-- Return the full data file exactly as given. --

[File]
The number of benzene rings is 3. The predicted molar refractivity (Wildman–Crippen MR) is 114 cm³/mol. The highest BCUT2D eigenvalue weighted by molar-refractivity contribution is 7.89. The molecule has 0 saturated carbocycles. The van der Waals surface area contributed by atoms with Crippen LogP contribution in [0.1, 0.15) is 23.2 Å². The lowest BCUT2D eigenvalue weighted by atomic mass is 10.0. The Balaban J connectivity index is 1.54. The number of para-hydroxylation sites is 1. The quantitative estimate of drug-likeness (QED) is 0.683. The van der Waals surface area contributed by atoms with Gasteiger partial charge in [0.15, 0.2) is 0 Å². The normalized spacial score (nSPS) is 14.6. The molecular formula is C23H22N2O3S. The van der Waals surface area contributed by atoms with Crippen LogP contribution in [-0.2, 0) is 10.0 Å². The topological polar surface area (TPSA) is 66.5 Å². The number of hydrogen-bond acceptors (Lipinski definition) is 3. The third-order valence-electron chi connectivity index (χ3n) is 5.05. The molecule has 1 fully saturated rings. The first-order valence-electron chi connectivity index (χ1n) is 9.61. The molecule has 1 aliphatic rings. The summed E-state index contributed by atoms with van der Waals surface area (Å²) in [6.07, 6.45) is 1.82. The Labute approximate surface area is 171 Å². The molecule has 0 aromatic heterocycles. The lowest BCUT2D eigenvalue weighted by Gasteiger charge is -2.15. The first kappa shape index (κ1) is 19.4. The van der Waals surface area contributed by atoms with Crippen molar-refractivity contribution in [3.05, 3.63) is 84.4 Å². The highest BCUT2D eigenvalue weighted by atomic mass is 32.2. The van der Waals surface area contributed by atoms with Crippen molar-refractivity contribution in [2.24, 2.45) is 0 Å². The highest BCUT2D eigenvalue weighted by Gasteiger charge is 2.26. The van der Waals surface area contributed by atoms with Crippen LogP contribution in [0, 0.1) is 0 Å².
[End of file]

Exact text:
The number of benzene rings is 3. The predicted molar refractivity (Wildman–Crippen MR) is 114 cm³/mol. The highest BCUT2D eigenvalue weighted by molar-refractivity contribution is 7.89. The molecule has 0 saturated carbocycles. The van der Waals surface area contributed by atoms with Crippen LogP contribution in [0.1, 0.15) is 23.2 Å². The lowest BCUT2D eigenvalue weighted by atomic mass is 10.0. The Balaban J connectivity index is 1.54. The number of para-hydroxylation sites is 1. The quantitative estimate of drug-likeness (QED) is 0.683. The van der Waals surface area contributed by atoms with Gasteiger partial charge in [0.15, 0.2) is 0 Å². The normalized spacial score (nSPS) is 14.6. The molecular formula is C23H22N2O3S. The van der Waals surface area contributed by atoms with Crippen LogP contribution in [-0.2, 0) is 10.0 Å². The topological polar surface area (TPSA) is 66.5 Å². The number of hydrogen-bond acceptors (Lipinski definition) is 3. The third-order valence-electron chi connectivity index (χ3n) is 5.05. The molecule has 1 fully saturated rings. The first-order valence-electron chi connectivity index (χ1n) is 9.61. The molecule has 1 aliphatic rings. The summed E-state index contributed by atoms with van der Waals surface area (Å²) in [6.07, 6.45) is 1.82. The Labute approximate surface area is 171 Å². The molecule has 0 aromatic heterocycles. The lowest BCUT2D eigenvalue weighted by Gasteiger charge is -2.15. The first kappa shape index (κ1) is 19.4. The van der Waals surface area contributed by atoms with Crippen molar-refractivity contribution in [3.05, 3.63) is 84.4 Å². The highest BCUT2D eigenvalue weighted by atomic mass is 32.2. The van der Waals surface area contributed by atoms with Crippen molar-refractivity contribution in [2.24, 2.45) is 0 Å². The highest BCUT2D eigenvalue weighted by Gasteiger charge is 2.26. The van der Waals surface area contributed by atoms with Crippen LogP contribution in [0, 0.1) is 0 Å².